The Magazine

Gas Lines, Garbage, and Closed Banks

Daily life in a Sunni neighborhood.

Jan 29, 2007, Vol. 12, No. 19 • By JONATHAN KARL
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It's the Mahdi Army's answer to the American strategy of "clear, hold, and build." Once homes are cleared of Sunnis, the Mahdi Army turns to its real-estate wing, which moves Shiites from those refugee camps into the homes recently abandoned by Sunnis who have either been terrorized or murdered.

I walked through the ruins of the Hurriya neighborhood with a squad of soldiers from the Army's 3rd Brigade, 2nd Infantry Division. The soldiers were responding to reports that abandoned homes were being used by insurgents to store weapons. As soldiers kicked open one door, I followed them inside. There were carpets on the floor, ornate furniture, portraits of religious leaders on the wall, bookcases filled with books. It was a warm, comfortable, middle class home. The residents had simply vanished. Next door the soldiers found one of the few families in the area who have not left. A middle-aged man stood at the door with a little boy of about four clinging to his leg, and his wife and daughter meekly behind them.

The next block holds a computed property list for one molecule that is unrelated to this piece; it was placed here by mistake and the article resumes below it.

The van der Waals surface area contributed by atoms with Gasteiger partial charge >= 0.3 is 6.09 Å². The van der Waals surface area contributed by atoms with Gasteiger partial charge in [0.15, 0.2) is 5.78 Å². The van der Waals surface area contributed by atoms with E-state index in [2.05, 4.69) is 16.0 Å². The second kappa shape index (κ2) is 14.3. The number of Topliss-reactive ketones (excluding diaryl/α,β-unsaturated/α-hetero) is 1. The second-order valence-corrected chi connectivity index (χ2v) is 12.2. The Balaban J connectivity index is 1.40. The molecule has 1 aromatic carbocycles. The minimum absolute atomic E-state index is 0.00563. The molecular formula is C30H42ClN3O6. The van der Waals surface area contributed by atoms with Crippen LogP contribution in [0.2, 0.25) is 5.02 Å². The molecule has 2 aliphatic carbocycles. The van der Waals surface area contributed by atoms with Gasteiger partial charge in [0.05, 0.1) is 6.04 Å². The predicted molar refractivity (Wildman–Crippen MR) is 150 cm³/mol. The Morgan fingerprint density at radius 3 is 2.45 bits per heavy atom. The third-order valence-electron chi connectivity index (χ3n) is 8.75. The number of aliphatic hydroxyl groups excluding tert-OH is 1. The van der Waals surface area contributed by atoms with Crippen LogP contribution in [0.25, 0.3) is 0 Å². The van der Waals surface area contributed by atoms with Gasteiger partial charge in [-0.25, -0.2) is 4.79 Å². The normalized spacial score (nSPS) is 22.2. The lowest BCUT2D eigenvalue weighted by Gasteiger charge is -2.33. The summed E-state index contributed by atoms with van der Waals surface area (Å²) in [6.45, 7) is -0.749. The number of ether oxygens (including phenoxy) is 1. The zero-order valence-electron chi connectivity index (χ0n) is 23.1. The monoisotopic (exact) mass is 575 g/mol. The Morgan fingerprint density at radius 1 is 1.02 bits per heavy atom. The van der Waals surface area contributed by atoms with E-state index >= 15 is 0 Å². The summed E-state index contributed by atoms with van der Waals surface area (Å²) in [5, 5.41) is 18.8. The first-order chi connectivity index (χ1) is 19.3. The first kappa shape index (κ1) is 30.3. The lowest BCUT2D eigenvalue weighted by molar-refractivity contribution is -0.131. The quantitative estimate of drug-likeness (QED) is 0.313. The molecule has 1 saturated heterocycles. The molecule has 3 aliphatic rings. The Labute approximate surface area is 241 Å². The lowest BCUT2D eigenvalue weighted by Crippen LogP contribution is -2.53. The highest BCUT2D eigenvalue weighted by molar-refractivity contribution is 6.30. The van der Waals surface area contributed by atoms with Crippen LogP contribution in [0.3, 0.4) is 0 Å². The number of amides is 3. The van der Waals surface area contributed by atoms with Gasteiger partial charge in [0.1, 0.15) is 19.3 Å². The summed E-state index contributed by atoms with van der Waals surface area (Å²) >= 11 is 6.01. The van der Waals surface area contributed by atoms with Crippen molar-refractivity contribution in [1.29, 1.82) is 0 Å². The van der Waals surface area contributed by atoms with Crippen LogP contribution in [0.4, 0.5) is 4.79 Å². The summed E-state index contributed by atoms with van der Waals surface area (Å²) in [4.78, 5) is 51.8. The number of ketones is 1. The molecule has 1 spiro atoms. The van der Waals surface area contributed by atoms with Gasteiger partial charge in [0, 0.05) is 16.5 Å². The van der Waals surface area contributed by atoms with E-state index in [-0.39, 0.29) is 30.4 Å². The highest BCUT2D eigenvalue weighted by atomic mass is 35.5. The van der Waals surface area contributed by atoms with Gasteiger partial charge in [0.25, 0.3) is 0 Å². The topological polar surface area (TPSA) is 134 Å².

"This is a good neighborhood," the man told the soldiers through an interpreter. "There has been so much fighting, people have just left."

Hurriya was a mixed neighborhood. Now almost all of the Sunnis are gone. But many Shiites have been forced out as well. The ruins of a mosque could be seen from the man's back porch. It's a Shiite mosque, the man said. It's been abandoned for three months.

This man wants to protect his family, but refuses to leave his home. He watches as his neighborhood turns into a trash-strewn ghost town. He asks the American soldiers in for a cup of chai, knowing they offer the best chance of saving what's left of his neighborhood, and his way of life.

Jonathan Karl is senior national security correspondent for ABC News.